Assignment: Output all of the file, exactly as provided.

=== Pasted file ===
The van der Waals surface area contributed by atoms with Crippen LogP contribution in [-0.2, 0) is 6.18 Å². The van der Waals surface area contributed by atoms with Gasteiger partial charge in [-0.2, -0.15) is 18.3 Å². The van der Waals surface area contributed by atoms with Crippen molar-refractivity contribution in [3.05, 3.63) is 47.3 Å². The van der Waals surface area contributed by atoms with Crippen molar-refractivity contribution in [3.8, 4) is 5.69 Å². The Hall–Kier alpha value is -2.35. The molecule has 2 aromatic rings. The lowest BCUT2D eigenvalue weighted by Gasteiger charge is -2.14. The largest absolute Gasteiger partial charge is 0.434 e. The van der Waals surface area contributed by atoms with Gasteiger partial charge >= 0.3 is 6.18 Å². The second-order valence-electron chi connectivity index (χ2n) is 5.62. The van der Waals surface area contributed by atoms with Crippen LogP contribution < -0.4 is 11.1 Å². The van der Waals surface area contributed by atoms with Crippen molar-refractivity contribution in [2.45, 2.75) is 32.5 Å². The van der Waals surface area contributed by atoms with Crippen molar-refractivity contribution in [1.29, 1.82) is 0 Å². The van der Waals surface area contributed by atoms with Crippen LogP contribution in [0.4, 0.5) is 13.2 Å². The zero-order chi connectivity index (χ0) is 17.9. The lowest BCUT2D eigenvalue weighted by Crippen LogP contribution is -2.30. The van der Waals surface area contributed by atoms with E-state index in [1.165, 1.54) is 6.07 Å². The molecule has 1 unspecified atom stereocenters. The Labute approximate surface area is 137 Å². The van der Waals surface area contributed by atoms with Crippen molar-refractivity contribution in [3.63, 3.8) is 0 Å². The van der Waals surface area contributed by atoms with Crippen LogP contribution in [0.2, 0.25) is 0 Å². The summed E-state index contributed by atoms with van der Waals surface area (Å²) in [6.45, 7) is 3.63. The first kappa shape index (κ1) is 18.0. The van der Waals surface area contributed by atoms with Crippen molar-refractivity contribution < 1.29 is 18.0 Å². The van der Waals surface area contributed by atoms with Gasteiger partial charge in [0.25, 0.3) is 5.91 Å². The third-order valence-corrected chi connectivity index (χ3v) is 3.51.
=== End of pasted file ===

The van der Waals surface area contributed by atoms with Crippen LogP contribution in [-0.2, 0) is 6.18 Å². The van der Waals surface area contributed by atoms with Gasteiger partial charge in [-0.2, -0.15) is 18.3 Å². The van der Waals surface area contributed by atoms with Crippen molar-refractivity contribution in [3.05, 3.63) is 47.3 Å². The van der Waals surface area contributed by atoms with Crippen molar-refractivity contribution in [3.8, 4) is 5.69 Å². The Hall–Kier alpha value is -2.35. The molecule has 2 aromatic rings. The lowest BCUT2D eigenvalue weighted by Gasteiger charge is -2.14. The largest absolute Gasteiger partial charge is 0.434 e. The van der Waals surface area contributed by atoms with Gasteiger partial charge >= 0.3 is 6.18 Å². The second-order valence-electron chi connectivity index (χ2n) is 5.62. The van der Waals surface area contributed by atoms with Crippen LogP contribution < -0.4 is 11.1 Å². The van der Waals surface area contributed by atoms with Crippen molar-refractivity contribution in [2.45, 2.75) is 32.5 Å². The van der Waals surface area contributed by atoms with Crippen molar-refractivity contribution in [1.29, 1.82) is 0 Å². The van der Waals surface area contributed by atoms with Crippen LogP contribution in [0.4, 0.5) is 13.2 Å². The zero-order chi connectivity index (χ0) is 17.9. The lowest BCUT2D eigenvalue weighted by Crippen LogP contribution is -2.30. The van der Waals surface area contributed by atoms with E-state index in [1.165, 1.54) is 6.07 Å². The molecule has 1 unspecified atom stereocenters. The Labute approximate surface area is 137 Å². The van der Waals surface area contributed by atoms with Crippen molar-refractivity contribution in [3.63, 3.8) is 0 Å². The van der Waals surface area contributed by atoms with Crippen LogP contribution in [0.2, 0.25) is 0 Å². The summed E-state index contributed by atoms with van der Waals surface area (Å²) in [6.45, 7) is 3.63. The first kappa shape index (κ1) is 18.0. The van der Waals surface area contributed by atoms with Crippen molar-refractivity contribution < 1.29 is 18.0 Å². The van der Waals surface area contributed by atoms with Gasteiger partial charge in [0.25, 0.3) is 5.91 Å². The third-order valence-corrected chi connectivity index (χ3v) is 3.51.